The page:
In the hot days of summer, when the hunter goes in search of the lark, you see him set off with a thousand-faceted mirror which, constantly shaken, will reflect the sun's rays into the air and bring down to him the bird lost in the great spaces of the sky. Let it cease for a moment to shatter the light, and at once the poor panic-stricken beast will take to the air again and, all joyful, will begin its songs again and, with a stroke of the wing, will return to calm and rest.
At the Universal Exhibition, in the midst of this immense and inexhaustible spectacle, the visitor, overwhelmed by the marvels of industry, attracted in a thousand different places by these ingenious inventions, and tormented by the need to see everything, also ends up, like the lark, by remaining dazzled and fascinated. Lost in these thousand searches for well-being which tempt his body and provoke, by showing him the means of satisfying them, desires which will soon become new necessities, he most often thinks only of the easy life and the satisfactions demanded by the flesh; but if, on his way But if, on his way, he meets one of those works of the spirit and the soul which awaken that mysterious fluid, the food of our thought, and remind him that beyond the sensations of the body noble emotions exist, he will stop suddenly, surprised and astonished to find again those elevated aspirations and that ideal which he perhaps thought he despised. Works capable of accomplishing such a miracle are rare and must be doubly powerful to overcome the confusion, the rumours, the inattention and the dazzle of the crowd. When their action is thus felt, one can, without fear of being mistaken, assign them the first place in the field of art, and look upon them as an honour and a glory for the country which sends them.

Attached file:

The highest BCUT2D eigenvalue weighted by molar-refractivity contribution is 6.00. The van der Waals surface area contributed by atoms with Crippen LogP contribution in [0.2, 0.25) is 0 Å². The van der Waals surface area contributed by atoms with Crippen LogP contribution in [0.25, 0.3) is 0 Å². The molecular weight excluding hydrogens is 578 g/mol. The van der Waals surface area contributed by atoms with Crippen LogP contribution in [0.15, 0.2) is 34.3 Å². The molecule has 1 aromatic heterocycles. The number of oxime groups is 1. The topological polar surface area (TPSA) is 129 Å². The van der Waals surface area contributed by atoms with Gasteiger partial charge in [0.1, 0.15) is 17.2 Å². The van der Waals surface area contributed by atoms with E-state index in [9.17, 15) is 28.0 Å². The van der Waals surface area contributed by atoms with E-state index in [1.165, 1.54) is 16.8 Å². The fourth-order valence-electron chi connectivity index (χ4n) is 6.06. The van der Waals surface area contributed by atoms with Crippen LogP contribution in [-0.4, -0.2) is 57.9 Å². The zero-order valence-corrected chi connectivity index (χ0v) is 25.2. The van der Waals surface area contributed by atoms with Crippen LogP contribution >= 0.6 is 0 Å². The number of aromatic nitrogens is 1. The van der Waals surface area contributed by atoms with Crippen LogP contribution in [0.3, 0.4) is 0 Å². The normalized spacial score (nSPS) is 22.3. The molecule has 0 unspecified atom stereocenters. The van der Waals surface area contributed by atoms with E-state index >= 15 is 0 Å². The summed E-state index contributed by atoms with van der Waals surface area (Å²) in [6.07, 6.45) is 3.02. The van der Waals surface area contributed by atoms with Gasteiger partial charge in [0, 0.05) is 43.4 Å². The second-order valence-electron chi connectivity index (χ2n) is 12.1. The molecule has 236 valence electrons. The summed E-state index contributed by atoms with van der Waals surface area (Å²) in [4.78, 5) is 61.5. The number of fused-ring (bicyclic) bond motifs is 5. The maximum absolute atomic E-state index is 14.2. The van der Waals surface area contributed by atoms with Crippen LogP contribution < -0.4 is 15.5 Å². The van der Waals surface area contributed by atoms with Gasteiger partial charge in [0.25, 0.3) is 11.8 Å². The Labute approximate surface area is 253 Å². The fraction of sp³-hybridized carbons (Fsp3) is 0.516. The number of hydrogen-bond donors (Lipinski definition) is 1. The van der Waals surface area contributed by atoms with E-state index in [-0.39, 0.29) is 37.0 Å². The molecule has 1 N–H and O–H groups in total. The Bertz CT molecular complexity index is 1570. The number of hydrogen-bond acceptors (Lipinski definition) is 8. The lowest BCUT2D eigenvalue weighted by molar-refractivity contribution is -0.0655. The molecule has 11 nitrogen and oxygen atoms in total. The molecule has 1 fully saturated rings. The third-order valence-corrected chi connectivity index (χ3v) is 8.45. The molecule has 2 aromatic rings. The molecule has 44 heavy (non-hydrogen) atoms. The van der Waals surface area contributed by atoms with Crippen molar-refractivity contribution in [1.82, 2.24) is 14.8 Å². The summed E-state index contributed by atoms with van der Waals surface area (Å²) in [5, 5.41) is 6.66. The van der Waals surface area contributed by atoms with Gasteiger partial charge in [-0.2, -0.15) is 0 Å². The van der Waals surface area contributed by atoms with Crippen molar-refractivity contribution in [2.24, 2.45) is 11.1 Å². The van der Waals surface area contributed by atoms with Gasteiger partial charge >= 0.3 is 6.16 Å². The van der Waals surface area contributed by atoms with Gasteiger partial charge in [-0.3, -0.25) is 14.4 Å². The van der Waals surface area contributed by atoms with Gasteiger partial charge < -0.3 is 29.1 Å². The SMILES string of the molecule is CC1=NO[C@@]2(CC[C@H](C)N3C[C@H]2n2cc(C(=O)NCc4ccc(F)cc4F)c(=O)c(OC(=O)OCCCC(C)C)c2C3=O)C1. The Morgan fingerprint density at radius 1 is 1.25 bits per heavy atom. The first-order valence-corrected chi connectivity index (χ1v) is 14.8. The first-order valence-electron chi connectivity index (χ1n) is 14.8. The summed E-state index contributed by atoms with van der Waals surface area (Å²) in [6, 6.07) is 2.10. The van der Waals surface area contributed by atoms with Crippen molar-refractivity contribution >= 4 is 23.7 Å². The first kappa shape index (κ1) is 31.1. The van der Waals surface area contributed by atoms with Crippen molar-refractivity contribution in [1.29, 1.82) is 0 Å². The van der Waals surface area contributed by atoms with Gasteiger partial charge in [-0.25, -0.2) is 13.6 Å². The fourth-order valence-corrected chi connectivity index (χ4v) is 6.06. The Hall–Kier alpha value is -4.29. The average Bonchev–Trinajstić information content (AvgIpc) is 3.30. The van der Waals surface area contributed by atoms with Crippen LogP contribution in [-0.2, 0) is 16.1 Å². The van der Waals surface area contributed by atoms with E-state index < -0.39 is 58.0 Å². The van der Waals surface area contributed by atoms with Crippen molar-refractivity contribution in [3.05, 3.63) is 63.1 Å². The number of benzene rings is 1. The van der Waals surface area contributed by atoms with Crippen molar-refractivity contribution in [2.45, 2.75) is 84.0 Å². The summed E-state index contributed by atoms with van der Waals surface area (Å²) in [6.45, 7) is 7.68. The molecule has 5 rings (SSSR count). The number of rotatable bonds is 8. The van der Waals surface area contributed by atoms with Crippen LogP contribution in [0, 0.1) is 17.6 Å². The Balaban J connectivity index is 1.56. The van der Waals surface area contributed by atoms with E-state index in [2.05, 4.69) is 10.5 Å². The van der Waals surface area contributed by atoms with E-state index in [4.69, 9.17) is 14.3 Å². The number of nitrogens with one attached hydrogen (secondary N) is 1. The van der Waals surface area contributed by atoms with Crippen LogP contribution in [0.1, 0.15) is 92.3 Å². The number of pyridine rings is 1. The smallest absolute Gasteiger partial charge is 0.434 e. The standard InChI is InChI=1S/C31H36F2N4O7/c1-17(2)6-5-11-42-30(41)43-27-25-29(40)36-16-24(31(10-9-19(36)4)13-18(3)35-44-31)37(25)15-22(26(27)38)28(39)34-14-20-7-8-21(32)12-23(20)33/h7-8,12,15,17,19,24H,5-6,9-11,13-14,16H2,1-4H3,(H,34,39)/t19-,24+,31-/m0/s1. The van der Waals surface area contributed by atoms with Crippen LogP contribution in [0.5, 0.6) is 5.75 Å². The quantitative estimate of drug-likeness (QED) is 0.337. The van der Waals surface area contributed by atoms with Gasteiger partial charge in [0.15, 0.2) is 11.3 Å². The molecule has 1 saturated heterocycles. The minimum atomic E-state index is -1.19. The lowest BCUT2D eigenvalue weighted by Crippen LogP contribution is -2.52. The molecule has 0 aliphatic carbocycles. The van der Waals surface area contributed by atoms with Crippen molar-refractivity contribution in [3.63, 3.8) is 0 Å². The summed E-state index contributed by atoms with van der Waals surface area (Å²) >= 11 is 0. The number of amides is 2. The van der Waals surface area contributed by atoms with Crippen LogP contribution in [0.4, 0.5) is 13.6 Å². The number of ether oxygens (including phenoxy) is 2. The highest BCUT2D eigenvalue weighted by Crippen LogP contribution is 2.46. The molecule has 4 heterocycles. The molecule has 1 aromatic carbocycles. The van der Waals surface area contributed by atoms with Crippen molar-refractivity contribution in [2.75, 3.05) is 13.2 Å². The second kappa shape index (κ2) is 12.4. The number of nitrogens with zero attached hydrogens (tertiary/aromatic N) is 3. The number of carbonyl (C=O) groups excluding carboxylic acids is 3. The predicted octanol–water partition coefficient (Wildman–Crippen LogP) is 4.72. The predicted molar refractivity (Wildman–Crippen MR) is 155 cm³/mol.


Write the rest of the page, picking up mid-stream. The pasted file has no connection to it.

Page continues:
The great mosaic exhibited by Russia is among those productions before which the most indifferent person stops. The calmness and majesty stamped on these large figures of saints, clothed in their priestly ornaments and destined to guard the entrance to the sanctuary in the cathedral church of St. Isaac in Petersburg, and to form the partition called in Russian churches Iconostases, imposes itself and penetrates you. The active faith of Russia shines through in this mosaic, in front of which one forgets the difficulty overcome and thinks only of the greatness of Professor Neff's conception and the masterly way in which it is rendered. For four years, the master mosaicists Kmelewski, Bourou-kine, Agafonoff and Mouravieff worked tirelessly, playing with the thousand nuances of the enamelled glass, which serves as both colours and brushes, and which was penetrated by the skill of the learned Leopold Bonafede. Everyone knows how a mosaic is made and how difficult it is to place in the paste, which must seal and hold them, the glass sheets which, with their multiple tints and colours, will allow all the gradations to be achieved and give the contours shape and life. The material must first be created and, in this respect, the collection of enamels from the Imperial Manufactory of St. Petersburg, exhibited in the same room, deserves a special study, as it contains tones that have not been obtained until now.
Leopold Bonafede, a Roman brought to St. Petersburg by Emperor Nicholas to direct the mosaic factory that this prince wanted to establish as an annex to the Academy of Fine Arts, is the author of these remarkable products, and since his death two years ago, his brother has replaced him in the direction of these immense and magnificent works, of which the mosaic exhibited was a part, and which are destined to decorate St. Isaac's.